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Permalink Living Mulch Saves Money and Improves Soil, Says Research

Scientists at the University of Georgia tested the performance of a living mulch of white clover between row crops, reports the American Society of Agronomy. The clover helps supply nitrogen to the cash crop. It also makes it possible for farmers to use less herbicide, because the clover out-competes weeds. This study found that although corn yields were slightly lower due to the competition crops experience from a living mulch, overall performance from these fields was good, with less fertilizer applied and significantly less herbicide used. The researchers concluded that the farmer can end up making more money in a system that uses a living mulch. By saving on inputs, the farmer can end up making more money by using a living mulch.

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Permalink Study Says Land Management Can Reduce Greenhouse Gas Emissions

A peer-reviewed study, led by scientists from The Nature Conservancy and 15 other institutions, and published in Proceedings of the National Academy of Sciences, indicates that natural climate solutions could reduce emissions by 11.3 billion tonnes per year by 2030, or a third of what is needed to prevent dangerous levels of global warming. The researchers found that trees have the greatest potential to cost-effectively reduce carbon emissions. However, this study also calculated that changing the way we farm could cost-effectively deliver 22% of emissions reductions, equivalent to taking 522 million gasoline cars off the road. For example, smarter application of chemical fertilizers can improve crop yields while reducing emissions of nitrous oxide. Other effective interventions in the agriculture realm include planting trees among croplands and improved management of livestock.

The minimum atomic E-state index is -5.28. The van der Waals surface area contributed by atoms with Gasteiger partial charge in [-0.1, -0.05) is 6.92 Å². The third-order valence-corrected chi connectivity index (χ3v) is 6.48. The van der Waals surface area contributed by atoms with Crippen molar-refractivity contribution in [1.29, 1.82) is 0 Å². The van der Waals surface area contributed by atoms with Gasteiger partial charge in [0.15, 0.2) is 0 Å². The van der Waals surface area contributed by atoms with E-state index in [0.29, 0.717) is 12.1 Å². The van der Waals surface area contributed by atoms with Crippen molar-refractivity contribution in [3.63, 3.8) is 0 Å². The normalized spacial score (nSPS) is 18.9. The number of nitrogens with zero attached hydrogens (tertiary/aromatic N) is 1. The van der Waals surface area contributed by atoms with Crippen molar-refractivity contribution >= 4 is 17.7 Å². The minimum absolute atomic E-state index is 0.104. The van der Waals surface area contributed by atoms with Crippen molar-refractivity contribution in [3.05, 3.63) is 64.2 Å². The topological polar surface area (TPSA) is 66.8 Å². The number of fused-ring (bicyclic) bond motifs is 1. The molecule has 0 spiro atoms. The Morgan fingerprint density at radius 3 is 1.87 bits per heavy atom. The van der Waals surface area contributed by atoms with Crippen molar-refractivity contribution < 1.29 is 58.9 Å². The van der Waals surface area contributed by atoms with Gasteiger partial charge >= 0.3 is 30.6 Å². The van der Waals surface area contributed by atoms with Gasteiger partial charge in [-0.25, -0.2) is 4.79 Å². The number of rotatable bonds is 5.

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Permalink University of Illinois' Organic Corn Breeding Project Receives Funding

The University of Illinois has received funding from USDA for a project that will allow farmers, researchers, and consumers to participate in breeding corn optimized for organic production. The university reports that farmers from Illinois, Iowa, Indiana, Wisconsin, and New York will help test maize germplasm developed at U of I and the Mandaamin Institute in Wisconsin. The researchers will also evaluate the influence of soil health on yield and grain quality and processing characteristics. Corn will be processed into several different types of food products, such as corn bread or tortilla chips, at the Pilot Processing Plant on the U of I campus and then tested by consumers and researchers. Consumers will give their opinions on the quality of the grain and products made with each line of organic corn.

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Permalink Beginning Farmer Training Program Impact Assessed in New Report